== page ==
Monday, May 5, 2014

Reading Imaginary Friends

Imaginary Friends is THE book that initiated me into the e-book world. 

I'm the old-school type who'd rather flip pages than swipe screens. But because Melanie Lee first published this as an e-book, I decided to give the media a try and bought it at Kobo to support my writer-friend whose lively, witty style is always a joy to read.

Plus who can resist the curiosity of reading what our fruits, tea bags, and motorbikes might say and do if they were real?

Each of the 26 stories has a moral that is both funny yet oh so true. There is the yak who tried to stop her husband from yodeling until he survived a hunting attempt ("Don't try to change your spouse into someone he or she is not") and the atas European-made xerox machine who finally learned to work with "cheap" paper sheets when they choked him each time they were fed into the copier ("In today's globalised world, you'd better learn to appreciate diversity").

While I think my 10- and seven-year-old would not have appreciated details about tea bags being boiled alive or octopuses being served up as sashimi, I mostly had thought-provoking moments with the occasional chuckle at clever references to well-known childhood characters such as Jack in Jack and the Beanstalk and Ariel the mermaid weaved into the fables. I had imaginary friends in toys when I was a kid, but never would I have imagined them to be so sophisticatedly human.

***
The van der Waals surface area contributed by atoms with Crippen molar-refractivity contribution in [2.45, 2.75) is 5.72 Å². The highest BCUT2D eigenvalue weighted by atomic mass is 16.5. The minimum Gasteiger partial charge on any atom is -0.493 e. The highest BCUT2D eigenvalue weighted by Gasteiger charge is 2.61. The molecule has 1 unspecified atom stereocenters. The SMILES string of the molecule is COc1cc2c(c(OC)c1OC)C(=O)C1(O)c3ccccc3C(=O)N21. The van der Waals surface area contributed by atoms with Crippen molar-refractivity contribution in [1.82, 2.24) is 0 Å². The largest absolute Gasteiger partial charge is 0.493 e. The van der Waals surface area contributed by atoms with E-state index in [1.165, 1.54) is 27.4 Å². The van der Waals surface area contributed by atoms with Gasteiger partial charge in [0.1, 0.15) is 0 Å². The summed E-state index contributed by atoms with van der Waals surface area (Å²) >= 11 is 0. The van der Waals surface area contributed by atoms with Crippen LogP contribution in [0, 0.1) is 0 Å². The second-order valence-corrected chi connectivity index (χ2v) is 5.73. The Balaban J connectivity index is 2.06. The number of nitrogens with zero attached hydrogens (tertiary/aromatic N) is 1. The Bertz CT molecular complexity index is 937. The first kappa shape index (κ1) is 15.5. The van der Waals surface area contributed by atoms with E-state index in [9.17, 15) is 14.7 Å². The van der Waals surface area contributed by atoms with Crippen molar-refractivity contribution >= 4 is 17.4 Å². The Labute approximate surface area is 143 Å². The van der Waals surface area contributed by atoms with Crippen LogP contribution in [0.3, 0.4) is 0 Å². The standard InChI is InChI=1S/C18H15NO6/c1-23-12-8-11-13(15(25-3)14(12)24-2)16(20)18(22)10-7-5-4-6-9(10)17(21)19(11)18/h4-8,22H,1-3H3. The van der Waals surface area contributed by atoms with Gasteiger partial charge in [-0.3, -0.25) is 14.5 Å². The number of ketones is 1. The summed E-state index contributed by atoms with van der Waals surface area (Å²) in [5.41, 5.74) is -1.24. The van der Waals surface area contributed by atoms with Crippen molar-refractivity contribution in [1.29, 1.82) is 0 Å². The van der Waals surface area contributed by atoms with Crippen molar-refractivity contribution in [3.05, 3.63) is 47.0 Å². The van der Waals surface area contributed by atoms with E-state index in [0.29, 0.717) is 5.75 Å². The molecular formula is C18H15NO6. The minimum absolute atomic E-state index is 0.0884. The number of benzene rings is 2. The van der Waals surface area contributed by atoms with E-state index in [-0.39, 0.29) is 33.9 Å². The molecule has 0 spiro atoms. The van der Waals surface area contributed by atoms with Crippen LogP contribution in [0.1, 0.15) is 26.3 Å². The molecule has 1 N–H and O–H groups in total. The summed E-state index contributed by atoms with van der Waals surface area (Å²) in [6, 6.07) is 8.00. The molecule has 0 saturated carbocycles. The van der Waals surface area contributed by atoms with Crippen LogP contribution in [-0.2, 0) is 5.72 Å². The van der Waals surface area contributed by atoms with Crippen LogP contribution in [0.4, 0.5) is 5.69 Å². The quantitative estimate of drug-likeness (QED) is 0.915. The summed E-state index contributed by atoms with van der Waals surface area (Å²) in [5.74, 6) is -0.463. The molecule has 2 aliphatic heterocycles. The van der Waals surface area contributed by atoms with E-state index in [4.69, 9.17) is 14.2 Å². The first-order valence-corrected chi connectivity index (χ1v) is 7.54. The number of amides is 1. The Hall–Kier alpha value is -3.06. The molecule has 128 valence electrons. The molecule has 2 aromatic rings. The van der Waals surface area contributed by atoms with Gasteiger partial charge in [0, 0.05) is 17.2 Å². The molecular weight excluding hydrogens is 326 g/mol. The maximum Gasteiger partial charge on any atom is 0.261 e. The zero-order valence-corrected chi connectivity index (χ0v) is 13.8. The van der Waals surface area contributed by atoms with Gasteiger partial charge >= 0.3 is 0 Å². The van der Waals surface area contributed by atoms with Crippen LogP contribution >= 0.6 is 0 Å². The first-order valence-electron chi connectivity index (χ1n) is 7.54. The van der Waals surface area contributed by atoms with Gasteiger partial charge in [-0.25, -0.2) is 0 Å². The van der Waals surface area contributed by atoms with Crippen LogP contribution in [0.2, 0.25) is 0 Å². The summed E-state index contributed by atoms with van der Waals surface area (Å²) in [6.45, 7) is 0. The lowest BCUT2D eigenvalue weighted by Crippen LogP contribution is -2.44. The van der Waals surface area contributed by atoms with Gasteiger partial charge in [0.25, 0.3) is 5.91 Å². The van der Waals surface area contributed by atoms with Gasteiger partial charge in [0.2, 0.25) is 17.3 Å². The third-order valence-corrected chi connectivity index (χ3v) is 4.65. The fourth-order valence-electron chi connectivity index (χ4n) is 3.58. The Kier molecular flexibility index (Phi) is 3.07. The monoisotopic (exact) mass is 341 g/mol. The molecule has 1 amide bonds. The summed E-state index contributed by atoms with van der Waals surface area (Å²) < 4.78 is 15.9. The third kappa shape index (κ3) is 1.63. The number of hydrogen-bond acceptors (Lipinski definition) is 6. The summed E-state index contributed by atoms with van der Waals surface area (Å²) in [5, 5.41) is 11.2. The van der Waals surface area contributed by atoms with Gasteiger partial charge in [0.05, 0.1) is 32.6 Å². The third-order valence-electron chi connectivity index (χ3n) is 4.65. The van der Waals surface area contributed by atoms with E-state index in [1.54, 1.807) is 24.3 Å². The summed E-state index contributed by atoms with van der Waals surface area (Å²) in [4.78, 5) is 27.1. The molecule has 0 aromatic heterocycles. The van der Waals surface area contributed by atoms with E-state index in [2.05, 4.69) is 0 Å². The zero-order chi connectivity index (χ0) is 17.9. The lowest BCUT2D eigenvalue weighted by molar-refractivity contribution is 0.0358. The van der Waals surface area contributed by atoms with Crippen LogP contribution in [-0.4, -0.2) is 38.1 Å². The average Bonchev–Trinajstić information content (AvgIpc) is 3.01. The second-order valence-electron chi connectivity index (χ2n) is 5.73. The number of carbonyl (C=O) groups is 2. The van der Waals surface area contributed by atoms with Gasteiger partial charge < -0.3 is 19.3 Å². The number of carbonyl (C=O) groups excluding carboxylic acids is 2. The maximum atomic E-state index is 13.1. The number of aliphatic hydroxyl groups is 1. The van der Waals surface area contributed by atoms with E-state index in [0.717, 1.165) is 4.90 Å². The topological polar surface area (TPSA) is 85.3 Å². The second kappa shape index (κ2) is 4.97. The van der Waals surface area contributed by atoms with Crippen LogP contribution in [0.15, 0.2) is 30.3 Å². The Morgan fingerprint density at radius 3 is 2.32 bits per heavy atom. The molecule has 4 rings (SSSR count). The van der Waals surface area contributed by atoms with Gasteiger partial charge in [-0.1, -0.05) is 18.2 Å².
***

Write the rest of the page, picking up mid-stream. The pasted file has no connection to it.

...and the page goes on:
So thanks to you, Imaginary Friends, I've re-discovered slices of my childhood and also the convenience of having several good reads all packed into one device without the bulk. Now stop kidding around and get along with your bohemian travel neighbours in the Kobo Library, please.

Imaginary Friends is now available in paperback at MPH, Books Kinokuniya and Books Actually. Its electronic version can be found on and Meet author Melanie Lee and the print edition's illustrator Arif Rafhan at the book launch on Wednesday, 7 May, 7.30pm at Books Actually, № 9 Yong Siak Street, Singapore 168645. 

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